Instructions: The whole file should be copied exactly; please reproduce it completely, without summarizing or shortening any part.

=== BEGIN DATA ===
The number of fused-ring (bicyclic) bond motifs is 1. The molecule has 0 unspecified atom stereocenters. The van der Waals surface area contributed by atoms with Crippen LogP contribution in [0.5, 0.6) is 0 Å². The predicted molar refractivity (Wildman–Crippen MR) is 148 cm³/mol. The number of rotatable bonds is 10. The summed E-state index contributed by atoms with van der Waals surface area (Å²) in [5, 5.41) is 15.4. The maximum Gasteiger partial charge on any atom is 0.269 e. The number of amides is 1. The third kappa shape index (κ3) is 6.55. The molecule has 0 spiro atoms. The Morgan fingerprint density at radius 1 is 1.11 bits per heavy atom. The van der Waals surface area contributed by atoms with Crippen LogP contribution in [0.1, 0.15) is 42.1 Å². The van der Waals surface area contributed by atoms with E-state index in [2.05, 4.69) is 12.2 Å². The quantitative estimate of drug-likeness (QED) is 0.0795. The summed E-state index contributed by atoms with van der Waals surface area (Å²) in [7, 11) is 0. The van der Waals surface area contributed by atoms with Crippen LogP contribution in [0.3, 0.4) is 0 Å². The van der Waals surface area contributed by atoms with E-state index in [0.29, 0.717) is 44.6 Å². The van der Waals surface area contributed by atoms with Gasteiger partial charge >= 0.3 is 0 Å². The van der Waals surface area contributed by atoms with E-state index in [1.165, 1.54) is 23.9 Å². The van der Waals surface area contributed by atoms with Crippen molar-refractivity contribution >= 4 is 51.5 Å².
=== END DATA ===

The number of fused-ring (bicyclic) bond motifs is 1. The molecule has 0 unspecified atom stereocenters. The van der Waals surface area contributed by atoms with Crippen LogP contribution in [0.5, 0.6) is 0 Å². The predicted molar refractivity (Wildman–Crippen MR) is 148 cm³/mol. The number of rotatable bonds is 10. The summed E-state index contributed by atoms with van der Waals surface area (Å²) in [5, 5.41) is 15.4. The maximum Gasteiger partial charge on any atom is 0.269 e. The number of amides is 1. The third kappa shape index (κ3) is 6.55. The molecule has 0 spiro atoms. The Morgan fingerprint density at radius 1 is 1.11 bits per heavy atom. The van der Waals surface area contributed by atoms with Crippen LogP contribution in [0.1, 0.15) is 42.1 Å². The van der Waals surface area contributed by atoms with E-state index in [2.05, 4.69) is 12.2 Å². The quantitative estimate of drug-likeness (QED) is 0.0795. The summed E-state index contributed by atoms with van der Waals surface area (Å²) in [7, 11) is 0. The van der Waals surface area contributed by atoms with Crippen LogP contribution in [0.3, 0.4) is 0 Å². The van der Waals surface area contributed by atoms with E-state index in [0.29, 0.717) is 44.6 Å². The van der Waals surface area contributed by atoms with Gasteiger partial charge >= 0.3 is 0 Å². The van der Waals surface area contributed by atoms with E-state index in [1.165, 1.54) is 23.9 Å². The van der Waals surface area contributed by atoms with Crippen molar-refractivity contribution >= 4 is 51.5 Å².